The endorsement came days after Mr. Allen’s campaign began a massive statewide television ad campaign in which three female alumni of the U.S. Naval Academy denounce Mr. Webb for a 1979 magazine article critical of women in the military.

Mr. Webb’s endorsement by the all-Democratic Legislative Black Caucus came more than two weeks after one of its members, state Sen. Benjamin J. Lambert III, shocked and angered the rest of the caucus by endorsing Mr. Allen.

Mr. Allen yesterday picked up the endorsement of the U.S. Chamber of Commerce. The conservative, pro-business group represents more than 3 million businesses and organizations nationwide.


Higher bar sought for school standards

Hundreds of parents and advocates are seeking to set the bar higher on the state’s Standards of Quality.

Those standards are the minimum educational objectives mandated by the state constitution and which drive about 85 percent of the state’s funding for public kindergarten through 12th-grade education.

The measures include school staffing, accreditation and testing and graduation requirements and are up for revision every two years.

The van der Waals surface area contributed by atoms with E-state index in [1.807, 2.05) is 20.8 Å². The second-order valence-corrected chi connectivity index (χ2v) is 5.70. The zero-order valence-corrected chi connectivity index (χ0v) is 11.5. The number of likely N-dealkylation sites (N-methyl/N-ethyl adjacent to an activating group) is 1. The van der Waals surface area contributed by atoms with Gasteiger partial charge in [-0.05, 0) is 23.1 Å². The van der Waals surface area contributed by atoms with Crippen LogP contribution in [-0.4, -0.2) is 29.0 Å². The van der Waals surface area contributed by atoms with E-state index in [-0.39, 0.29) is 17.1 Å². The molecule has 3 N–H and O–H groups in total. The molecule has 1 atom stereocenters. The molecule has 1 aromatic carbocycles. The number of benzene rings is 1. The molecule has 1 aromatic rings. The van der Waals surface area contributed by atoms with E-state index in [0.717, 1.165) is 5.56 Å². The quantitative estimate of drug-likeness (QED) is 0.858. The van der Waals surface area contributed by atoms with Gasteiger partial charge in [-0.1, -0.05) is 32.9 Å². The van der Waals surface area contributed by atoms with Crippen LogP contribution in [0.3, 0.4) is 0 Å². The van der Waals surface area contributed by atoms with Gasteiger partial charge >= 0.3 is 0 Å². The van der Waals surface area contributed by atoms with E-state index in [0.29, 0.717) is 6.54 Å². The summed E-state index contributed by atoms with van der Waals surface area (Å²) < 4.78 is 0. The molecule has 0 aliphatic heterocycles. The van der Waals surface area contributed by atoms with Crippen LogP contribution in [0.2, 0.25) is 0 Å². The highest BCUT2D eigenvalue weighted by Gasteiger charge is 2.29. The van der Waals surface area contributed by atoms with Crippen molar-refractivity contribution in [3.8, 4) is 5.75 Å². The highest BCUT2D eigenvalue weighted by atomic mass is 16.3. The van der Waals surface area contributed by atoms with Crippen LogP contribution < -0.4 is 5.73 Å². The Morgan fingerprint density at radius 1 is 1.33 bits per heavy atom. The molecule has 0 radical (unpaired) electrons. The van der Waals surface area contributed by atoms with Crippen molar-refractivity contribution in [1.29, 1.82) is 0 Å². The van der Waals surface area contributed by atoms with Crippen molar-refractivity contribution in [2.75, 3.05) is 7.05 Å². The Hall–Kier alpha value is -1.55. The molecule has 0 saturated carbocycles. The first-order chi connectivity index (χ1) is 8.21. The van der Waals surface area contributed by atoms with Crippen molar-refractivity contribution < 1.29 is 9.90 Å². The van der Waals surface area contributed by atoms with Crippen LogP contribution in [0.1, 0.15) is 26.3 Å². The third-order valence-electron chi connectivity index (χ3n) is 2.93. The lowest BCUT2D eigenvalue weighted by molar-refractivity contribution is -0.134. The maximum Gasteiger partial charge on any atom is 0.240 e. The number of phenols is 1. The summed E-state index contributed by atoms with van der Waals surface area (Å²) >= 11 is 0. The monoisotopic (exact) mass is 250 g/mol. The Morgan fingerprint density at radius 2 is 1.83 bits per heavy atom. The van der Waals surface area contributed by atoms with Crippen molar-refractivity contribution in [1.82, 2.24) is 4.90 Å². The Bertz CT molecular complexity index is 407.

The Board of Education is set to review comments before proposing changes to the standards. The General Assembly will act on the board’s recommendations in its upcoming session.

Some are urging the state to enhance services for students with disabilities and update school specialists to help students get up to speed on math. They also suggest providing more services for students who are nonnative English speakers.

Guidance counselors have asked the state to require hiring testing coordinators to alleviate the burden of administering standardized tests. They said that takes time away from advising students.

From wire dispatches and staff reports